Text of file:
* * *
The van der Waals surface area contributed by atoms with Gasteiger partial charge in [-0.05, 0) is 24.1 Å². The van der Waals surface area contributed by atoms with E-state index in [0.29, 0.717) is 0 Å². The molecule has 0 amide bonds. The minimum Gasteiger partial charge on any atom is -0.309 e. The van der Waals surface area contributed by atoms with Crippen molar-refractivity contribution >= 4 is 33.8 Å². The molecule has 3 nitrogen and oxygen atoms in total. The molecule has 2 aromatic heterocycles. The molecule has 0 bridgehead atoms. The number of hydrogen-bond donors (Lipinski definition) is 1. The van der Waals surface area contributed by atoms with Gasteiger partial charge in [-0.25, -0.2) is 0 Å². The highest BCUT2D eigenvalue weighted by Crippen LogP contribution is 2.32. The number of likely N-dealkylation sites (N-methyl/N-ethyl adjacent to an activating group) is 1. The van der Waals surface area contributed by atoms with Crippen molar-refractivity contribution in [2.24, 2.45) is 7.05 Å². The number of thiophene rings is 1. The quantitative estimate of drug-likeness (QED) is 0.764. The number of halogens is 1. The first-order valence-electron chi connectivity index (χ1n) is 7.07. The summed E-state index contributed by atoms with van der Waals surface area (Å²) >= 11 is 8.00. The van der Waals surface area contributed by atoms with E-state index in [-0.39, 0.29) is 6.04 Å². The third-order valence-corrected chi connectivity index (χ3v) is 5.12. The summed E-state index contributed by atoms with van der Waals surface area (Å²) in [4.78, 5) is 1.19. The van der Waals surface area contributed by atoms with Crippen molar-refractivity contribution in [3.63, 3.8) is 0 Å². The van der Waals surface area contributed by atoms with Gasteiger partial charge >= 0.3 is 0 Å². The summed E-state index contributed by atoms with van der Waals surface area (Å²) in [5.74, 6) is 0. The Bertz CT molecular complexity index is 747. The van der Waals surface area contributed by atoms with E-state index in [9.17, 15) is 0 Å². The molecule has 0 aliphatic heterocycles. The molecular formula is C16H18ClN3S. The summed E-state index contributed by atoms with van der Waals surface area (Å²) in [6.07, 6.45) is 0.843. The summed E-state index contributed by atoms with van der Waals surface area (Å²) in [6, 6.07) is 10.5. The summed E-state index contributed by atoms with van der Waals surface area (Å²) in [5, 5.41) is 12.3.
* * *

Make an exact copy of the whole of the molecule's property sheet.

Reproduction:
The van der Waals surface area contributed by atoms with Gasteiger partial charge in [-0.05, 0) is 24.1 Å². The van der Waals surface area contributed by atoms with E-state index in [0.29, 0.717) is 0 Å². The molecule has 0 amide bonds. The minimum Gasteiger partial charge on any atom is -0.309 e. The van der Waals surface area contributed by atoms with Crippen molar-refractivity contribution >= 4 is 33.8 Å². The molecule has 3 nitrogen and oxygen atoms in total. The molecule has 2 aromatic heterocycles. The molecule has 0 bridgehead atoms. The number of hydrogen-bond donors (Lipinski definition) is 1. The van der Waals surface area contributed by atoms with Gasteiger partial charge in [-0.25, -0.2) is 0 Å². The highest BCUT2D eigenvalue weighted by Crippen LogP contribution is 2.32. The number of likely N-dealkylation sites (N-methyl/N-ethyl adjacent to an activating group) is 1. The van der Waals surface area contributed by atoms with Crippen molar-refractivity contribution in [2.24, 2.45) is 7.05 Å². The number of thiophene rings is 1. The quantitative estimate of drug-likeness (QED) is 0.764. The number of halogens is 1. The first-order valence-electron chi connectivity index (χ1n) is 7.07. The summed E-state index contributed by atoms with van der Waals surface area (Å²) >= 11 is 8.00. The van der Waals surface area contributed by atoms with E-state index in [-0.39, 0.29) is 6.04 Å². The third-order valence-corrected chi connectivity index (χ3v) is 5.12. The summed E-state index contributed by atoms with van der Waals surface area (Å²) in [4.78, 5) is 1.19. The van der Waals surface area contributed by atoms with Crippen molar-refractivity contribution in [3.63, 3.8) is 0 Å². The van der Waals surface area contributed by atoms with Gasteiger partial charge >= 0.3 is 0 Å². The summed E-state index contributed by atoms with van der Waals surface area (Å²) in [5.74, 6) is 0. The Bertz CT molecular complexity index is 747. The van der Waals surface area contributed by atoms with E-state index in [9.17, 15) is 0 Å². The molecule has 0 aliphatic heterocycles. The molecular formula is C16H18ClN3S. The summed E-state index contributed by atoms with van der Waals surface area (Å²) in [6.07, 6.45) is 0.843. The summed E-state index contributed by atoms with van der Waals surface area (Å²) in [6, 6.07) is 10.5. The summed E-state index contributed by atoms with van der Waals surface area (Å²) in [5, 5.41) is 12.3.